DSM: What decade best represents your style?

MT: “I love the 1920s. In my mind, us selling and wearing so much black is a little bit of a rebellion. Here we are in the ‘20s with black, classic styles. It was a fabulous time, so, we’re just a fabulous time.”

 DSM: If you could choose any three people to have dinner with [dead or alive], who would you choose?

MT: “Sophia from Nasty Gal…#GirlBoss. That’s my first, because she started the girl boss, and that’s what we all are. Oscar de la Renta and Alexander McQueen because they are both amazing designers, and it would be a pleasure to meet and talk to them.”

 DSM: What is the one item in your closet that you could not part with?

MT: “My cheetah fur coat. It was a vintage gift from my great grandmother, and its real cheetah. I can’t really wear it because it’s so delicate, but I would never part with it because it’s a piece of history. It’s a momentum to those times where it was okay to walk outside with a cheetah coat on, and people weren’t going to throw paint on you.”

 DSM: If you could choose to wear one designer for the rest of your life, whom would you choose?

MT: “Oh man…I would have said Oscar de la Renta or Alexander McQueen, but both of them are dead… you know I’m still going to go with Oscar de la Renta. I think the new creative director is really following in his footsteps. It’s those simple, refined classic pieces. There’s just something about it. It’s beautiful; it’s elegant. The thought of me wearing it makes me feel I’ve been taken to a whole new level. So wearing it for the rest of my life would take me to that next level!”

 DSM: Whom do you admire the most, and why?

MT: “My inspiration comes from big cities. It comes from New York, London and Paris because all of those places have this classic style to them. Those are three fashion hubs, and I’ve been to two of them. I see it, I feel it; it’s in the air, it’s the people. It’s the way they wear what they wear, and their attitudes when they wear it, and I’m bringing that to Denver.”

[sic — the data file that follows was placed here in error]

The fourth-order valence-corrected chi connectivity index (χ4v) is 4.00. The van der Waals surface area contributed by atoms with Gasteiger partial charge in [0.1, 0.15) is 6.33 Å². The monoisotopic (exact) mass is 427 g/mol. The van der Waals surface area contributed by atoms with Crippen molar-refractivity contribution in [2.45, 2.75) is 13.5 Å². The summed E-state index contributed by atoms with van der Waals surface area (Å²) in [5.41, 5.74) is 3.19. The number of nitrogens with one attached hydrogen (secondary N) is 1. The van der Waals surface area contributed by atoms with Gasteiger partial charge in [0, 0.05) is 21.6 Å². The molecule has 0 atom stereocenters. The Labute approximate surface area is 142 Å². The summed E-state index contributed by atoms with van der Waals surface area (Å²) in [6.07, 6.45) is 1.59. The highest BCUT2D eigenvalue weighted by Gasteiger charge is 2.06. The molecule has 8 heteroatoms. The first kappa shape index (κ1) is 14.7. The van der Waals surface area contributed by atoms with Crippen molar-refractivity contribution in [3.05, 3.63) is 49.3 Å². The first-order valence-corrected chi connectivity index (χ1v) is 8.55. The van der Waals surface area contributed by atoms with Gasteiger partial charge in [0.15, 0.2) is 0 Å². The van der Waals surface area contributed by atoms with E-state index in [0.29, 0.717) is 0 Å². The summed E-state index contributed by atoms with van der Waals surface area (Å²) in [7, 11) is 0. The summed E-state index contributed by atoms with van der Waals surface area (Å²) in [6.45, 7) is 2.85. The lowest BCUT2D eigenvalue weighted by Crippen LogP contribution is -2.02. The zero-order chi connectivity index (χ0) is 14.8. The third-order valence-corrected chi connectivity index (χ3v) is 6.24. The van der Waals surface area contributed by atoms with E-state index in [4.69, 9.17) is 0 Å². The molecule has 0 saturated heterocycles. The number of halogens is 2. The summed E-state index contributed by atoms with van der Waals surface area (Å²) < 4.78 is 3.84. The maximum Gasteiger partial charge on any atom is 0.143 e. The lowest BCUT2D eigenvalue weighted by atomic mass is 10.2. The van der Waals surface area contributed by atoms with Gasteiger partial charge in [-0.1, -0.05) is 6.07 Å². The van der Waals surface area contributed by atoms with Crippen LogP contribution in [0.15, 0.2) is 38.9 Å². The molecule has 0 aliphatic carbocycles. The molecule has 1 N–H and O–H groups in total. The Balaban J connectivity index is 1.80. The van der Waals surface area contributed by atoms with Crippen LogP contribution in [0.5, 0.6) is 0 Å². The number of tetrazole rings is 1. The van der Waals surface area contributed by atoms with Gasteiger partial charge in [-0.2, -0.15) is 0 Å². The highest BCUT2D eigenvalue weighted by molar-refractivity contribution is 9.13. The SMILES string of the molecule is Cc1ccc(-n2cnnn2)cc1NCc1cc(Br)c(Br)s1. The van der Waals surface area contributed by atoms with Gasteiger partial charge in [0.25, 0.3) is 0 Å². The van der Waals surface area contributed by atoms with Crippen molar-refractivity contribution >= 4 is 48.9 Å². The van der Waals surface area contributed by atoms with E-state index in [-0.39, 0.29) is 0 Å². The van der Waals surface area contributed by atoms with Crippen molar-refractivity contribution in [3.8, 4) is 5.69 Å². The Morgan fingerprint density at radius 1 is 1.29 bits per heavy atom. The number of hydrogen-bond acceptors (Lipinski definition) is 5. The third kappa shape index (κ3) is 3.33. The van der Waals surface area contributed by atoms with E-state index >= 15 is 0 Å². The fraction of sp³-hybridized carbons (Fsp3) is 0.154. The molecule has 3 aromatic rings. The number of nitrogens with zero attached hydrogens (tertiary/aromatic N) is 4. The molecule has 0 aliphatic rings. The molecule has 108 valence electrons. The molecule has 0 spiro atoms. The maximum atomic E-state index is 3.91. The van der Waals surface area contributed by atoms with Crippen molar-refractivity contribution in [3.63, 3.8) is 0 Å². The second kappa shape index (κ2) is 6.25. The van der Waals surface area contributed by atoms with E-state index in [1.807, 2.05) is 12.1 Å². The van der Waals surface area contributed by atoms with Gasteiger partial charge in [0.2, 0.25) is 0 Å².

DSM: If you could choose one day of your life to experience again, which would you choose?

MT: “My first day of college. I was one of three kids from Colorado. The rest were all east coast kids, and it blew their minds that I was from here. I was so taken aback that it blew their minds, and I didn’t know how to act. I think if I could do it over again, I would represent Colorado better. I would really show that I was proud to be from here, because I am – I was born and raised here. I would be like – ‘BAM, this is Colorado, we’re legit, here’s why...etc.’ That sounds silly, but that’s what I would do! People in New York don’t get us, and I feel like I really missed my opportunity to say that Colorado is the best place in the world.”

 DSM: What is the best advice you could give?

MT: “Don’t let anything hold you back. Opening a business is hard. There are so many little things that go into it, and there are a million obstacles. Whether rent is too high, or you can’t get a bank loan…there is always a way to work around it. Go for it. My mom told me that, my grandma told me that – someone told me that and I decided to keep it. Like you know what, I’m doing this and I’m not letting anyone stop me.

 DSM: What would you say to a young aspiring entrepreneur that hasn’t found the courage to take the leap?

MT: “Find someone that you look up to, reach out to them and follow their advice. You went to them for a reason, and remember why you did. And then go for it!”